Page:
Primary care is the backbone of the U.S. healthcare system given its inextricable link to positive health outcomes and health equity, yet the availability of these integral healthcare providers varies greatly state by state.

The average number of primary care physicians per 100,000 people in the country is 156.7, but Rhode Island sits at the highest end of the spectrum and Idaho at the lowest in terms of supply.

A greater number of primary care physicians has been linked to longer life spans and better patient outcomes, including lower rates of low birthweight and all-cause mortality, according to the United Health Foundation. UHF factors primary care physician availability as an indication of health when calculating its annual America’s Health Rankings report, which is the longest-running annual assessment of the nation’s health on a state-by-state basis.

Here are the complete state-by-state rankings the foundation used to calculate states’ 2018 overall health scores, the most recent available. Values reflect the number of active primary care physicians per 100,000 population. Primary care here includes general practice, family practice, obstetrics and gynecology, pediatrics, geriatrics and internal medicine. Access the complete report here.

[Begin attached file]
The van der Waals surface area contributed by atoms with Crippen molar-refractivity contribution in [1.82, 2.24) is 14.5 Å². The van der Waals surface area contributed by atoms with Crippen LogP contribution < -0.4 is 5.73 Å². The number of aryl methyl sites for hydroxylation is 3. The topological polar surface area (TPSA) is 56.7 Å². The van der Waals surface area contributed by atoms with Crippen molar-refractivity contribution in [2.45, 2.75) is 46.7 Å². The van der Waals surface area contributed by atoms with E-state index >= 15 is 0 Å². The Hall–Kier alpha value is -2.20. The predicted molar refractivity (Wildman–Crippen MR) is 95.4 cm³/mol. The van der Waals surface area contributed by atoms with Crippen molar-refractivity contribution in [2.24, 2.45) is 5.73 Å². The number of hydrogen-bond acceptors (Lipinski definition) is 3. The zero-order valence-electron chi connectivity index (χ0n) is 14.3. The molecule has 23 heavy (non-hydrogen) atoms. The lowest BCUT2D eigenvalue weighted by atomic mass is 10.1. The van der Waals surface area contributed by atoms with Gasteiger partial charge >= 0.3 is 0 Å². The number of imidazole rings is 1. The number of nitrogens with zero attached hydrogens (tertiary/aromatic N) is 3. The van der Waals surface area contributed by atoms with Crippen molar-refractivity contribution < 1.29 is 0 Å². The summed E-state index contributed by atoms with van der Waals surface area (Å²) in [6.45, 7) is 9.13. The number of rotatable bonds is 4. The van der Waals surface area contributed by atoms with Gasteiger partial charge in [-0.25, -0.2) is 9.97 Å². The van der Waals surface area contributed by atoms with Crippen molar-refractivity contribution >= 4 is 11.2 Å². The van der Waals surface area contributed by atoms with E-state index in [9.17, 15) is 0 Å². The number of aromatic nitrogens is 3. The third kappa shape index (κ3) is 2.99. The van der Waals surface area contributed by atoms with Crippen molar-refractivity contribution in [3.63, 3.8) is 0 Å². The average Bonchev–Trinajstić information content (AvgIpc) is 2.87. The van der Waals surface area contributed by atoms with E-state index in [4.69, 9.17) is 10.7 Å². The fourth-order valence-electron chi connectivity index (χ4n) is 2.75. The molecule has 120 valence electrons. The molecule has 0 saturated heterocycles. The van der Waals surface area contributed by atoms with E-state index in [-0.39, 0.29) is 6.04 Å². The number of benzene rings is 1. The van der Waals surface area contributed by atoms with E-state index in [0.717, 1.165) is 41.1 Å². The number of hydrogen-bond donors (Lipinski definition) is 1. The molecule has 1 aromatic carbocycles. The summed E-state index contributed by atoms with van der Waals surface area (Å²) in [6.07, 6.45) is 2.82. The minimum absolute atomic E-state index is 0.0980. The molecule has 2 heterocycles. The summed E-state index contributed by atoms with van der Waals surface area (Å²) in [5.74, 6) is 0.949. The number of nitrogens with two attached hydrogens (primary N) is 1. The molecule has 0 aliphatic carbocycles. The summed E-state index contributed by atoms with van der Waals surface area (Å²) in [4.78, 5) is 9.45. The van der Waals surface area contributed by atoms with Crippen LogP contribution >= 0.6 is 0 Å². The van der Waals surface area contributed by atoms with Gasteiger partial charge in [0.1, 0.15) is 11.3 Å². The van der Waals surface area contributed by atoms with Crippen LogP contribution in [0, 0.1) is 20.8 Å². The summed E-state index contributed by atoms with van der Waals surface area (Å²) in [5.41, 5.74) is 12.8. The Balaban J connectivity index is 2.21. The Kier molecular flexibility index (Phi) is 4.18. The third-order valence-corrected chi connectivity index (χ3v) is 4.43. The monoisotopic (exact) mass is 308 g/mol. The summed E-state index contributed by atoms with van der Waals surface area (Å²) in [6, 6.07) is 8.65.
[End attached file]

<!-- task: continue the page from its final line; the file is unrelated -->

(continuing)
1. Rhode Island — 264.5
  2. Massachusetts — 245
  3. New York — 223.7
  4. Connecticut — 216.3
  5. Pennsylvania — 208.7
  6. Michigan — 200.9
  7. Maine — 194.3
  8. Maryland — 188.2
  9. Hawaii — 187.6
  10. Illinois — 184
  11. Vermont — 183.3
  12. New Jersey — 176.3
  13. Ohio — 174.6
  14. West Virginia — 168.5
  15. Missouri — 166.4
  16. Minnesota — 165.9
  17. New Hampshire — 163
  18. Delaware — 161.4
  19. Nebraska — 155.5
  20. Wisconsin — 150.1
  21. North Dakota — 149.5
  22. Iowa — 146.7
  23. Washington — 146.5
  24. Oregon — 145.4
  25. Virginia — 144.6
  26. New Mexico — 141.6
  27. Colorado — 141.3
  28. Tennessee — 140.2
  29. Alaska — 139
  30. California — 138.3
  31. Kansas — 136.9
  32. Louisiana — 136.4
  33. North Carolina — 132.5
  34. Florida — 131.3
  35. South Dakota — 130.9
  36. Oklahoma — 129.4
  37. South Carolina — 128.9
  38. Arizona — 126.1
  39. Indiana — 126
  40. Kentucky — 124.1
  41. Alabama — 122.8
  42. Georgia — 121.9
  43. Arkansas — 120.9
  44. Montana — 115.2
  45. Texas — 113.2
  46. Wyoming — 109.4
  47. Mississippi — 108.6
  48. Nevada — 107.6
  49. Utah — 99.2
  50. Idaho — 95.7

Source: Primary care physician supply in all 50 states, ranked

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